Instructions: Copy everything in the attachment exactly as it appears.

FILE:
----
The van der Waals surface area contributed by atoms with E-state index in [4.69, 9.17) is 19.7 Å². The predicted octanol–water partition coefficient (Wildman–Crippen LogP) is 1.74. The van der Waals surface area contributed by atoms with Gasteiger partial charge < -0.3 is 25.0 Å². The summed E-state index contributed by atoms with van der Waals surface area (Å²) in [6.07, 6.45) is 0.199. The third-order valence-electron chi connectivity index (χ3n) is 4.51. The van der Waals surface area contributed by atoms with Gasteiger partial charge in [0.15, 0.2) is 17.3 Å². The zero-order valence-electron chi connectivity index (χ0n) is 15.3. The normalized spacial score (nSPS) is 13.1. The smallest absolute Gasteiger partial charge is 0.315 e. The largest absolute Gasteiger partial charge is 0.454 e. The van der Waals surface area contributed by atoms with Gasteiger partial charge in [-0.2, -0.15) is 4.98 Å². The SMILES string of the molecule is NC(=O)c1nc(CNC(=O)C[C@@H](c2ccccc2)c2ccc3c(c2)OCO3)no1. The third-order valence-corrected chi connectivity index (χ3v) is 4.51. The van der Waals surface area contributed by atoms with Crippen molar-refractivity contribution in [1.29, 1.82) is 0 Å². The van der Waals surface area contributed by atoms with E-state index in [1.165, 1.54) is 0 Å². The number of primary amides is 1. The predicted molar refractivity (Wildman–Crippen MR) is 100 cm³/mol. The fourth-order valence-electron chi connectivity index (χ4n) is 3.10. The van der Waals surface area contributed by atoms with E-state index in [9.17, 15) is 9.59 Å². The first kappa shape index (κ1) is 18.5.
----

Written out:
The van der Waals surface area contributed by atoms with E-state index in [4.69, 9.17) is 19.7 Å². The predicted octanol–water partition coefficient (Wildman–Crippen LogP) is 1.74. The van der Waals surface area contributed by atoms with Gasteiger partial charge < -0.3 is 25.0 Å². The summed E-state index contributed by atoms with van der Waals surface area (Å²) in [6.07, 6.45) is 0.199. The third-order valence-electron chi connectivity index (χ3n) is 4.51. The van der Waals surface area contributed by atoms with Gasteiger partial charge in [0.15, 0.2) is 17.3 Å². The zero-order valence-electron chi connectivity index (χ0n) is 15.3. The normalized spacial score (nSPS) is 13.1. The smallest absolute Gasteiger partial charge is 0.315 e. The largest absolute Gasteiger partial charge is 0.454 e. The van der Waals surface area contributed by atoms with Gasteiger partial charge in [-0.2, -0.15) is 4.98 Å². The SMILES string of the molecule is NC(=O)c1nc(CNC(=O)C[C@@H](c2ccccc2)c2ccc3c(c2)OCO3)no1. The third-order valence-corrected chi connectivity index (χ3v) is 4.51. The van der Waals surface area contributed by atoms with Crippen molar-refractivity contribution in [1.29, 1.82) is 0 Å². The van der Waals surface area contributed by atoms with E-state index in [1.165, 1.54) is 0 Å². The number of primary amides is 1. The predicted molar refractivity (Wildman–Crippen MR) is 100 cm³/mol. The fourth-order valence-electron chi connectivity index (χ4n) is 3.10. The van der Waals surface area contributed by atoms with E-state index in [9.17, 15) is 9.59 Å². The first kappa shape index (κ1) is 18.5.